In 2009, a horse named “Dream Alliance” was suffering from chronic Achilles tendinopathy, a crippling condition that causes severe pain in the heel tendons.1http://www.telegraph.co.uk/culture/11508902/Dream-Alliance-how-a-horse-born-on-a-slag-heap-went-on-to-win-the-Welsh-Grand-National.html The horse was treated using stem cells transplanted directly to the injury site, which enabled him to recover and win the Welsh Grand National. Since horses have been treated with this revolutionary therapy, injury rates have been cut in half. The UK Stem Cell Foundation is currently conducting a human study involving 10 patients to see if stem cells will be a viable treatment in human Achilles tendon injuries over the next three to five years.2http://www.telegraph.co.uk/news/science/science-news/10912547/Stem-cell-treatment-used-on-horses-could-help-human-athletes.html
Flat feet are a common phenonenon in children, particularly in boys who are overweight and do not exercise much. All babies are born with flat feet, but most develop arch structure by age six. It is estimated that a third of individuals do not develop an arch at all, however.
Sometimes lacking a foot arch doesn’t cause any trouble and those with this problem will go on to lead perfectly comfortable, healthy lives. However, more often than not, foot pain becomes problematic later in life after years of wearing shoes not designed for perfectly flat feet. Having flat feet can alter foot position, gait, and balance as well.
The good news is that recent research suggests the answer for preventing flat foot development may be as simple as enrolling your child in Judo lessons!
Jenn F. on
Wednesday, September 9th, 2015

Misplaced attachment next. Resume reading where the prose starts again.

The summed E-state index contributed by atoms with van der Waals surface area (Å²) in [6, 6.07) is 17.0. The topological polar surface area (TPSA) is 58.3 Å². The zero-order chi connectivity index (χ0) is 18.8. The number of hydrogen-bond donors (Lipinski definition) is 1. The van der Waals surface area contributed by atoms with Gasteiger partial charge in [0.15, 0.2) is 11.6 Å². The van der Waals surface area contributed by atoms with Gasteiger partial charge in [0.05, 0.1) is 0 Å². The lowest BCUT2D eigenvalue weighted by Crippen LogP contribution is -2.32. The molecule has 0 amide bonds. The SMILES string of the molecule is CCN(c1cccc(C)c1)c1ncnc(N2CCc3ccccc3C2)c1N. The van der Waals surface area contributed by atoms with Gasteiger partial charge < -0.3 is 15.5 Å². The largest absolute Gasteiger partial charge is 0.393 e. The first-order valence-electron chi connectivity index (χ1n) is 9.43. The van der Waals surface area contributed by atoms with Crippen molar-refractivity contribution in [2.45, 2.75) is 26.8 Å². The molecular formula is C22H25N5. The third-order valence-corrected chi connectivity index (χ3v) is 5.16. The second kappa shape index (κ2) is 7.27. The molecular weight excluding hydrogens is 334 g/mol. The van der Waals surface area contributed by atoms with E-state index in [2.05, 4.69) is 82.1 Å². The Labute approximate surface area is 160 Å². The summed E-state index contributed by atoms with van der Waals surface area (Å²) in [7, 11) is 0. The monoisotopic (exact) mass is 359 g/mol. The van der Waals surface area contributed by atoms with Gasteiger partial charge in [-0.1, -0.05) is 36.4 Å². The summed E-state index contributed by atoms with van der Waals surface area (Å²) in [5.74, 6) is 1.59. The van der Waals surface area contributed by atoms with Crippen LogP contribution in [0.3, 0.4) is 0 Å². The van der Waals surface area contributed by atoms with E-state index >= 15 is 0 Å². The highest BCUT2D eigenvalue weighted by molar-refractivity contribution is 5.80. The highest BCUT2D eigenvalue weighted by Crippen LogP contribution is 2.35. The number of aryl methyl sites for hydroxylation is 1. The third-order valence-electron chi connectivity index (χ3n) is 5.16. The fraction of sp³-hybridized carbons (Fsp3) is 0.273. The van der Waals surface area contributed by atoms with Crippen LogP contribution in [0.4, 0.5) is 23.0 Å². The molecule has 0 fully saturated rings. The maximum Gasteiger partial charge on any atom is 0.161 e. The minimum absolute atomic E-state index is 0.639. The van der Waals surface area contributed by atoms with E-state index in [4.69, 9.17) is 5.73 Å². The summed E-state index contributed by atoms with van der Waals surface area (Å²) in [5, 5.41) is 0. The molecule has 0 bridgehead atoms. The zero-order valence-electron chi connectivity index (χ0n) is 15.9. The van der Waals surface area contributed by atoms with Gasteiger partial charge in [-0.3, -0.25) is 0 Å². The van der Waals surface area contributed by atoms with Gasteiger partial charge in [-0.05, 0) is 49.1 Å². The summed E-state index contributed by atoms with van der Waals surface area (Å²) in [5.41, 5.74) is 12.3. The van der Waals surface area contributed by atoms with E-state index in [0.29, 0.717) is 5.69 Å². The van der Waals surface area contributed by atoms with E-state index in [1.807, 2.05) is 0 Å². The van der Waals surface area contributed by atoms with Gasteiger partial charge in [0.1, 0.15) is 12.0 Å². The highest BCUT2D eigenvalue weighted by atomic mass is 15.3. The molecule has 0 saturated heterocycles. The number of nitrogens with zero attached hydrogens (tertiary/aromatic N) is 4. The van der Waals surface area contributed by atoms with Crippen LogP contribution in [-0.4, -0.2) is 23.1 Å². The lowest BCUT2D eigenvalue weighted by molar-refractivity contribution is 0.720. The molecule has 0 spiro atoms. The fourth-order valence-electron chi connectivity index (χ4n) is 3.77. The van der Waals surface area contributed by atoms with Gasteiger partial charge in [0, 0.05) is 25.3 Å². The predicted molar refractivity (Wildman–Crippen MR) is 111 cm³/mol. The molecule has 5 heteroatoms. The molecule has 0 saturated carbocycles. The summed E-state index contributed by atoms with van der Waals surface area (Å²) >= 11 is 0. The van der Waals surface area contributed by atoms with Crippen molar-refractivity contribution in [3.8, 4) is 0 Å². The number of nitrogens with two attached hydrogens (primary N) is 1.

Twenty-seven-year-old Rumer Willis first captured the world’s eye as the oldest daughter of famous cinematic parents Demi Moore and Bruce Willis. She’s appeared in movies like Now and Then (1995), Strip Tease (1996), The Whole Nine Yards (2000) and Hostage (2005), but more recently she’s entertained audiences with a big win on “Dancing With The Stars” alongside dancer Valentin Chmerovskiy. With her much-anticipated Broadway debut as Roxie Hart in “Chicago” on the horizon, the last thing the young star needed was a stress fracture in her right foot!
“I am so grateful for having had Dr. Geldwert perform bunion surgery on both of my feet. I have complete confidence in him and continue to see him for other sports related injuries. I was cautious about having surgery for the first time, but his knowledge, patience, and skill made me completely comfortable in trusting him. And I couldn’t be any happier with the results!! When anything else feels wrong with my feet, I love that I now know to go immediately to him. He is my top choice for anyone searching for the best foot fixer/surgeon/sports doctor in NYC! Thank you, Dr. Geldwert!!!”
– J. M., Manhattan, NY
Manhattan Office 111 East 88th Street New York, NY 10128 (212) 996-1900 See map here
Westchester Office 10 Mitchell Place Suite 105 White Plains, NY 10601 (914) 328-3400 See map here
Manhattan Orthopedic and Sports Medicine 57 West 57th Street New York, NY 10019 (212) 996-1900 See map here
Dr. Josef J. Geldwert DPM, Dr. Katherine Lai DPM, Dr. Ryan Minara, DPM, and Dr. Mariola Rivera DPM serving Westchester County, White Plains, Ardsley, Bronxville, Harrison NY, Larchmont, Mamaroneck, New Rochelle, Rye, Scarsdale, Rye Brook, Chappaqua, and the surrounding area.